@Capital Retro
Yet another insightful contribution So we shouldn’t vote Yes, because if we do we’ll contract myxomatosis?

Yes, a lot of comments have put forward emotional based reasons for backing the Voice. And when logical flaws in those positions are pointed out, they usually disappear or go straight to ad hominems and strawmen.

Even your attempt to call people “naysayers” is an attempt to discredit others to avoid addressing the sensible points raised.

The constitution provides the foundation of our country’s legal framework. Feel good arguments about “doing something” (anything) aren’t the slightest bit convincing on the need for change.

Capital Retro3:35 pm 07 Apr 23

Sounds like you have already got it.

And you don’t attempt to discredit yaysayers by belittling their opinions as “lazy emotional language” – because they express a desire to acknowledge the First Nations people and, as brucewantstobecool says, provide permanency of an advocacy role for them, in the Constitution. Your argument against it is simply – it doesn’t belong in the Constitution … because you say it doesn’t. Hardly a compelling reason for me to vote No.

“Your argument against it is simply – it doesn’t belong in the Constitution”

Seems the responses aren’t being published, so will keep it simple

This is not remotely my argument and you would have to have not read any previous comments to think it is.

Capital Retro10:25 pm 08 Apr 23

The rabbits are still thriving on City Hill.

brucewantstobecool8:30 pm 06 Apr 23

At the end of the day, I expect the Voice would look much like the advocacy function of the Small Business Ombudsman, but guided by a representative group rather than a stand alone statutory official. Even with constitutional backing, would anyone really expect this body to fundamentally change our system of government? It might embarrass the parliament and executive government from time to time (quite rightly, I would expect), but we are not going to end up with a shadow Parliament chasing havoc via the High Court.

Ombudsman’s legislation: https://www.legislation.gov.au/Details/C2019C00109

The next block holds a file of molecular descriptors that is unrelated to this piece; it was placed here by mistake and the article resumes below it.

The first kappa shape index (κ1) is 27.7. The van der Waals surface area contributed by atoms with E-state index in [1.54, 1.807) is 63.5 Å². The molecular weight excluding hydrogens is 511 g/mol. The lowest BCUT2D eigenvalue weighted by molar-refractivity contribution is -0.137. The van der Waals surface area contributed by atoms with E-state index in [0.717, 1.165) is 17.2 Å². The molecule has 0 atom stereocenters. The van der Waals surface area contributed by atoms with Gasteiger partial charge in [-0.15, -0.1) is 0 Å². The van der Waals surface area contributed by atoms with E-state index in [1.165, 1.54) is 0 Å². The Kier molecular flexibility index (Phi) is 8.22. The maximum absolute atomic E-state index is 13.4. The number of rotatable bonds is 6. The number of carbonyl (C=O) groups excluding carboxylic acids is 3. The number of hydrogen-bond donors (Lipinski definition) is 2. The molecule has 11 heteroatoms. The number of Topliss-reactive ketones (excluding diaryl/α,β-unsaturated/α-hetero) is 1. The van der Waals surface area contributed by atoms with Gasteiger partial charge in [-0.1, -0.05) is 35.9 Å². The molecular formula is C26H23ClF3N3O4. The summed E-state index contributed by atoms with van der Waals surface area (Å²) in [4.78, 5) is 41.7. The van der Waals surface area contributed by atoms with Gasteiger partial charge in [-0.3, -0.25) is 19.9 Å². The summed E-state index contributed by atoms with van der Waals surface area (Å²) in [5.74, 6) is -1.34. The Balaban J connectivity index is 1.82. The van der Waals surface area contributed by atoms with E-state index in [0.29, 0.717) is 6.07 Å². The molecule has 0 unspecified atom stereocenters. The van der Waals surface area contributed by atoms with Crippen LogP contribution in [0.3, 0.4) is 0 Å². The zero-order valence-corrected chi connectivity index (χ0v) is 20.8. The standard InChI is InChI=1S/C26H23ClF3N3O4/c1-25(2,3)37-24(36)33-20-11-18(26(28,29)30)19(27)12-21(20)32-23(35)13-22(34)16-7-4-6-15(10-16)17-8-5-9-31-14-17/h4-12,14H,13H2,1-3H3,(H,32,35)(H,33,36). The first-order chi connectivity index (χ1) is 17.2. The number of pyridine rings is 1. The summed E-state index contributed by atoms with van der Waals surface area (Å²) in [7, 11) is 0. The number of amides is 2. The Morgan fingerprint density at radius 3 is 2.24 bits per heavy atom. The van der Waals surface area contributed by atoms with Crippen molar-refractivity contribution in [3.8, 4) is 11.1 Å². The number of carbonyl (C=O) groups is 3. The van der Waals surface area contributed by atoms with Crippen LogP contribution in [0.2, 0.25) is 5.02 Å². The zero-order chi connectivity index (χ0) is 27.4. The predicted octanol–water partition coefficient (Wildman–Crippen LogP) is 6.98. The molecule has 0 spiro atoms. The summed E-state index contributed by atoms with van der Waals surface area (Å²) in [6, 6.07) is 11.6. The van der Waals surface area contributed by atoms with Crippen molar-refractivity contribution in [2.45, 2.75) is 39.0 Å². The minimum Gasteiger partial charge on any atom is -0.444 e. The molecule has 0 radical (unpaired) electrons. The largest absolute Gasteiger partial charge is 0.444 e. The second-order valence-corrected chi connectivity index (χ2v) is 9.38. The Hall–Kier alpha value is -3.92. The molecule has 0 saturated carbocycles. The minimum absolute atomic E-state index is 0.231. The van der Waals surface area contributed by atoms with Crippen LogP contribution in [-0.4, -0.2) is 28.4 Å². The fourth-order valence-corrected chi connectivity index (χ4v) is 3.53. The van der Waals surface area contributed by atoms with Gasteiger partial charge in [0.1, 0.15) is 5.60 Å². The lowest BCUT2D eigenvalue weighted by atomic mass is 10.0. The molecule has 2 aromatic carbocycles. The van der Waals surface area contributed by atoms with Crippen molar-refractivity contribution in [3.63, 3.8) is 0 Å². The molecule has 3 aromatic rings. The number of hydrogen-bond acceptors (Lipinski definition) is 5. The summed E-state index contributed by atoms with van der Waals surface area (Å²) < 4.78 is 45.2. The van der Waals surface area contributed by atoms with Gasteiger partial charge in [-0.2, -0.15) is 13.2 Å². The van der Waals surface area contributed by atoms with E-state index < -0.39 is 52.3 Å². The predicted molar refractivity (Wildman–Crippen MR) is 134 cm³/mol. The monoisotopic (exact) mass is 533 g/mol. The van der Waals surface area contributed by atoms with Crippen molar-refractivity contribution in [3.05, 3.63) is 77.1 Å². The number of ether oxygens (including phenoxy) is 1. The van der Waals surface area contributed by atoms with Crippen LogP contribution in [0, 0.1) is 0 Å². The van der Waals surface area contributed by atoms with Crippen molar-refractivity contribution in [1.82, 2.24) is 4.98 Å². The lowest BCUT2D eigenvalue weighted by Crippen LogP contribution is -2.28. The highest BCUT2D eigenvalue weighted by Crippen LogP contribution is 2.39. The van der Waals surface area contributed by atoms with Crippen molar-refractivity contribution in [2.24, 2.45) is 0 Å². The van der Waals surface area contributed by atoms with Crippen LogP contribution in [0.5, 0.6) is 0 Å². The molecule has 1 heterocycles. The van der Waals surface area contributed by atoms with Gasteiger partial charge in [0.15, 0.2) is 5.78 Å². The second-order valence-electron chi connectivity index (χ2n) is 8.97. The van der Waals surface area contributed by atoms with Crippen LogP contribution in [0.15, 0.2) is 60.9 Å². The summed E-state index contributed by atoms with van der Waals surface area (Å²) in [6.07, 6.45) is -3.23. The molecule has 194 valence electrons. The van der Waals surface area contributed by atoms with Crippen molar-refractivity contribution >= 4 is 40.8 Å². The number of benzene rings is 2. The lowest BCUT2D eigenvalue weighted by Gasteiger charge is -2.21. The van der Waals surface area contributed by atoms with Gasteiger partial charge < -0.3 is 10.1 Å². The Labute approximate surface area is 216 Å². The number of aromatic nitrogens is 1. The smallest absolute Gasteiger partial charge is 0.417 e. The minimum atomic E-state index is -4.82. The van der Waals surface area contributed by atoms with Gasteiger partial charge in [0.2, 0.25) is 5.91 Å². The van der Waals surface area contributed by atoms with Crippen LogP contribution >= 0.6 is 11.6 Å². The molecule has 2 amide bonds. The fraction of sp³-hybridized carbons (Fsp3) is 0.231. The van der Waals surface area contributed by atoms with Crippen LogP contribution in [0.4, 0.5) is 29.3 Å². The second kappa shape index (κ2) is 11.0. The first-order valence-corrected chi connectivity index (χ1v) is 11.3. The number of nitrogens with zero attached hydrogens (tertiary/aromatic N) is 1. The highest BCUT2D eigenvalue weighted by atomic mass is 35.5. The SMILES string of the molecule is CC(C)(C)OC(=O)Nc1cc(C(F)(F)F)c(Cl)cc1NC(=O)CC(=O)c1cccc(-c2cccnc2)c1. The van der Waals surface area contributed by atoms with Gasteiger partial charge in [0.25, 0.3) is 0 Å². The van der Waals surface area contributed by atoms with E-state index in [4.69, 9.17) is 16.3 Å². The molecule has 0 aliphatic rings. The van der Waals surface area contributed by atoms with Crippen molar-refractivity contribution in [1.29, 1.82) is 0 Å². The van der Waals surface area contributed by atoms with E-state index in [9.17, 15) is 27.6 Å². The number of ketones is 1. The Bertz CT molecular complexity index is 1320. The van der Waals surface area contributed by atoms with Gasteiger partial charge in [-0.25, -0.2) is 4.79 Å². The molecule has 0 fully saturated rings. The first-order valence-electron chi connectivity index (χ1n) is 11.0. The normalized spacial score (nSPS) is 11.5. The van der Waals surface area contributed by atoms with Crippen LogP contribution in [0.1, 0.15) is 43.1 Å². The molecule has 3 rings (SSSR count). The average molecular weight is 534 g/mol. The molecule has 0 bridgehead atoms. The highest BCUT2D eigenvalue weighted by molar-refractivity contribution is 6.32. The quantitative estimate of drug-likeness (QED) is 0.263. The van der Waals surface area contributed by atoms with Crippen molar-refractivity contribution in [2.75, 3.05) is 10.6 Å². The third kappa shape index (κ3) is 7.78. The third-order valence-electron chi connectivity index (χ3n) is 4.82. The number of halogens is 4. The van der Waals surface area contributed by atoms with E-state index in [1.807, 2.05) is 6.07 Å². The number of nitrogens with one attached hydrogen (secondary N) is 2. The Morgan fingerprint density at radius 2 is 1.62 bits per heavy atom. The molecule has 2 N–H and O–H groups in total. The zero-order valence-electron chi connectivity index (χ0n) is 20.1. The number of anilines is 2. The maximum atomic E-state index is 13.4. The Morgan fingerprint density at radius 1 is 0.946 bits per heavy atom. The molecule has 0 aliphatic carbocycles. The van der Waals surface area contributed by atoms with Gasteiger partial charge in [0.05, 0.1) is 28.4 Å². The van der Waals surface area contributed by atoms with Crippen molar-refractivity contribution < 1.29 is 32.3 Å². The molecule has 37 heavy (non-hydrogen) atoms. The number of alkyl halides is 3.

Balance needed4:56 pm 06 Apr 23

“Peter Dutton announced his party’s decision to deny First Nations Australians a voice in the Federal Parliament.”

Can the writer even see the inherent bias in this straw man argument?

Trevor Willis4:50 pm 06 Apr 23

First Nations Australians already have a voice in the Federal Parliament. It is called Federal Election and applies to all Australians no matte what colour, sex or religion.
These people actually want a “second Voice” which is complete discrimination>. If it does get approved it will be the start of Apartheid in Australia. Just vote NO to save our country

Indigenous Australians have been telling, showing and explaining their needs to white and indigenous bodies for the last 50 years. It’s not going to be ‘a surprise’ and we’ll find out ‘everything we didn’t know’. We know about housing and health problems and we’ve spent billions on it but we cannot supply every mod con to remote situations. People in major cities have trouble accessing medical specialists with some waiting lists two years long and can’t find a place to rent.. We have had so many building programs that included training locals to build and maintain residences in remote areas but nearly all have collapsed. Remote indigenous groups choose to live in remote areas. Romanticise it with ‘connection to country’ but ‘country’ doesn’t supply you with endocrinoligists, dialysys clinics and heart specialists. Just because you were here first doesn’t entitle you to an unlimited supply of resources that don’t exist anyway. The Voice will give us the same old shopping list of demands and despite blacktivist and Green rhetoric governments actually do do their best but catering for an eccentric lifestyle choice makes it difficult for all concerned. The Voice will just be another piece of guilt ridden revisionist window dressing that will do nothing special for the real people out there.

There are I believe 11 indigenous members of parliament. If you don’t count Lidia, that’s 10 intelligent voices able to provide advice to government. The voice is another symbolic acknowledgment that will do nothing to solve the problems that the indigenous people face. That’s why it is not universally backed by the indigenous themselves. It’s tokenism to make the Government feel better.

Yeah right!
If those MPs, who are Members for … (insert electorate) and Senators for … (insert State/Territory) and also who happen to be indigenous, purely directed their attention to indigenous matters, people like you would be amongst the first to lambast them for not representing their whole constituency.